From having been in this riding-horses business for a very long time, I’ve got a few ideas about who I should listen to when it comes to training myself and my horses. I have learned that there is a difference between a “trainer” and a “coach.” I have learned that no matter how well you ride, at some point in your life, you’ll need one or the other. And knowing when to move from one to the other is all about timing, your gut, experience and, many times, your horse. Notice I said nothing about competition or results!
In equestrian sport, the role of a trainer has become very important. Trainers in specific equine competition areas, eventing included, are the ones who basically introduce riders to their chosen sport. They teach the skills necessary for safety and success. They guide, based on their own experience. They provide knowledge and help a rider progress by challenging their skill set and giving directions. A trainer brings a rider focus, purpose, a blueprint, a path. Good trainers teach and then step back, becoming coaches, when a rider excels.
Trainers who continue to train a rider even after the rider has become accomplished are the biggest problem, I feel, behind that criticism related to “hand-holding.” Many times, because riders have limited leisure time, they come to rely upon trainer’s decisions to short-cut their way to success and accomplishment. Many think there is something wrong with this, and there may be, but it’s not a simple answer, either. Today’s busy world and the fact that most must work to afford their hobby requires time be spent productively, and sometimes it’s better for the horse and rider to work under the direction of a trainer for quite a while in order to be safe and enjoy the sport.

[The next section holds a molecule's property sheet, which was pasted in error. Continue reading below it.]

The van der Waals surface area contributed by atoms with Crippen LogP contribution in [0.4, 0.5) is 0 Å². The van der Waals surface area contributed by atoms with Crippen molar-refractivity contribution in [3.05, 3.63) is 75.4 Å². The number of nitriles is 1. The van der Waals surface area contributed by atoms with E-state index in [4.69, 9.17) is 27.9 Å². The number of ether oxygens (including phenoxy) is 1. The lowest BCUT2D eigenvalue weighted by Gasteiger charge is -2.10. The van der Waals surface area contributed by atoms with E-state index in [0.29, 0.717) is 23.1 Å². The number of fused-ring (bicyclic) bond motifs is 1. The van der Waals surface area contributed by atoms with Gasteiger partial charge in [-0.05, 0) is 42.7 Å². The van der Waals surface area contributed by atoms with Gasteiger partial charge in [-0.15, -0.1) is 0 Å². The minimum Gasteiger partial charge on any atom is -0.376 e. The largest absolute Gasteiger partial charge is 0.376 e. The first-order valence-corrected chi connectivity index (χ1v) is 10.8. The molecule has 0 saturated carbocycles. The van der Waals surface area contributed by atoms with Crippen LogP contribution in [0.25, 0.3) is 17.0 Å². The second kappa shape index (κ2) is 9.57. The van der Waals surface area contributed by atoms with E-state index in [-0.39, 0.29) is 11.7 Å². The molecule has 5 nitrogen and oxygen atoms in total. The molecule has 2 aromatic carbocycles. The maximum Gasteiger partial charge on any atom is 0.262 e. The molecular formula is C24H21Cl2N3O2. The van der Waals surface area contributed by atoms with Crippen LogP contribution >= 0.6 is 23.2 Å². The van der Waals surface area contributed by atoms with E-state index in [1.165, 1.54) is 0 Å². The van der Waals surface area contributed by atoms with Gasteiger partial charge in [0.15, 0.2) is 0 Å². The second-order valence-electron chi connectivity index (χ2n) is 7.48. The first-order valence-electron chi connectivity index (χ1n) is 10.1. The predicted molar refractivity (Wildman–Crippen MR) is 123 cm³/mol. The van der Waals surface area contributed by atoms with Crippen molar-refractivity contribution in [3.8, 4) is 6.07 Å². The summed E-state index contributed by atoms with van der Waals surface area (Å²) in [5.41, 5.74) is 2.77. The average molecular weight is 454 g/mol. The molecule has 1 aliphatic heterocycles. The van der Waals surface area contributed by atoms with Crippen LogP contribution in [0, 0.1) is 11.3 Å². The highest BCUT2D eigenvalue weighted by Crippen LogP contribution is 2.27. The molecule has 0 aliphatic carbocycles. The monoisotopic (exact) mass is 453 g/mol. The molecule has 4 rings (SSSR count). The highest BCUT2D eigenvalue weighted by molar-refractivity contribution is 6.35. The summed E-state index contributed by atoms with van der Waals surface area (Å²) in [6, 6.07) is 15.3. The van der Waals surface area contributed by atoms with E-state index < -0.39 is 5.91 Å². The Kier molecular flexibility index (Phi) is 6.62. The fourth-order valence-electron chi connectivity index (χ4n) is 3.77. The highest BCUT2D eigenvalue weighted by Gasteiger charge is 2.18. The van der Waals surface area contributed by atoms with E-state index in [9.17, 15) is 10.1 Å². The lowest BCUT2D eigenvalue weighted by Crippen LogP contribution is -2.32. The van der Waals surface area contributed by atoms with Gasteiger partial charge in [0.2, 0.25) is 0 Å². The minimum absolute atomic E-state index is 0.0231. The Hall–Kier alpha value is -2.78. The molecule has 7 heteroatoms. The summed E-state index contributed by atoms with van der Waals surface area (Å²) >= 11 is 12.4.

So what is the next step beyond trainer? Moving forward into a role as a coach. Coaches bring guidance and advice just like a trainer, but they are going to assume that you’ve already spent the proper amount of time on development of skills. Rather, a coach is there to challenge and allow, rather than teach and direct. A coach’s responsibility is to help you once you get there. Coaches walk courses with riders, assist with warmups, watch other competitors, and look out for all aspects of the competition so that they can help riders with decision-making.
A coach may be an instructor that you take a lesson from once a month, then take that feedback, incorporate it into your program, and then check your progress with the coach the next time he or she is in town. The coach may meet you at an event and help to walk courses. They may assist in the warmup, or watch as you warm up, and may observe your rounds or tests and provide feedback afterward. And a coach might go over the competition afterwards with you and discuss what needs to be changed or improved.
It sounds tricky — and it’s hard sometimes to know the difference. Add to this the fact that many really good instructors are both trainers and coaches and drift in and out of that role depending upon who is riding at the time and how skilled they are. And as a rider, you may need a trainer AND a coach at the same competition, riding the same horse.